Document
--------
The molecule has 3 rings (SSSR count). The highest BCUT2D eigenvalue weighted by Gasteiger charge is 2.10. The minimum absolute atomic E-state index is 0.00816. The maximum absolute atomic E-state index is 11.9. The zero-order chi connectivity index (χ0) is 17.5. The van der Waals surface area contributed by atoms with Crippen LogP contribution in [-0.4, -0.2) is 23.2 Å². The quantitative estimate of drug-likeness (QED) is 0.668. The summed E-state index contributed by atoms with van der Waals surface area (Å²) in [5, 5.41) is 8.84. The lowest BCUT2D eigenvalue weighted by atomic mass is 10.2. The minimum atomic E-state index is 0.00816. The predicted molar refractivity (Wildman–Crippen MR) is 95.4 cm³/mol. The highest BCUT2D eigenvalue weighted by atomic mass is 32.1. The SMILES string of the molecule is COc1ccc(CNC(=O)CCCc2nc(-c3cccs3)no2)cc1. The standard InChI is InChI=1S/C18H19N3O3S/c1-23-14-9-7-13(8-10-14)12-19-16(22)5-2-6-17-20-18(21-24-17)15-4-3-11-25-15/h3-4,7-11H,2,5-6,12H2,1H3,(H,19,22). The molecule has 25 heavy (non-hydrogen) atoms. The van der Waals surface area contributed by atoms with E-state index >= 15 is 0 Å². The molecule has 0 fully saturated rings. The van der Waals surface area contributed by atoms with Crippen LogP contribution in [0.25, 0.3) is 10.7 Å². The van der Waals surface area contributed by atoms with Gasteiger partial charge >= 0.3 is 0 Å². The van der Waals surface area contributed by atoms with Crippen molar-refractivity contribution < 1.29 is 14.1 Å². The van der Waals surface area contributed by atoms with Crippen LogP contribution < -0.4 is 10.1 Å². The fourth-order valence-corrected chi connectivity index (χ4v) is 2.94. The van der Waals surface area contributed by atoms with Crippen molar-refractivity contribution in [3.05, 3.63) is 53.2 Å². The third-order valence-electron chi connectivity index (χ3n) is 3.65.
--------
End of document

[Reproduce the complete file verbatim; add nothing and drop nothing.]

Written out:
The molecule has 3 rings (SSSR count). The highest BCUT2D eigenvalue weighted by Gasteiger charge is 2.10. The minimum absolute atomic E-state index is 0.00816. The maximum absolute atomic E-state index is 11.9. The zero-order chi connectivity index (χ0) is 17.5. The van der Waals surface area contributed by atoms with Crippen LogP contribution in [-0.4, -0.2) is 23.2 Å². The quantitative estimate of drug-likeness (QED) is 0.668. The summed E-state index contributed by atoms with van der Waals surface area (Å²) in [5, 5.41) is 8.84. The lowest BCUT2D eigenvalue weighted by atomic mass is 10.2. The minimum atomic E-state index is 0.00816. The predicted molar refractivity (Wildman–Crippen MR) is 95.4 cm³/mol. The highest BCUT2D eigenvalue weighted by atomic mass is 32.1. The SMILES string of the molecule is COc1ccc(CNC(=O)CCCc2nc(-c3cccs3)no2)cc1. The standard InChI is InChI=1S/C18H19N3O3S/c1-23-14-9-7-13(8-10-14)12-19-16(22)5-2-6-17-20-18(21-24-17)15-4-3-11-25-15/h3-4,7-11H,2,5-6,12H2,1H3,(H,19,22). The molecule has 25 heavy (non-hydrogen) atoms. The van der Waals surface area contributed by atoms with E-state index >= 15 is 0 Å². The molecule has 0 fully saturated rings. The van der Waals surface area contributed by atoms with Crippen LogP contribution in [0.25, 0.3) is 10.7 Å². The van der Waals surface area contributed by atoms with Gasteiger partial charge >= 0.3 is 0 Å². The van der Waals surface area contributed by atoms with Crippen molar-refractivity contribution < 1.29 is 14.1 Å². The van der Waals surface area contributed by atoms with Crippen LogP contribution < -0.4 is 10.1 Å². The fourth-order valence-corrected chi connectivity index (χ4v) is 2.94. The van der Waals surface area contributed by atoms with Crippen molar-refractivity contribution in [3.05, 3.63) is 53.2 Å². The third-order valence-electron chi connectivity index (χ3n) is 3.65.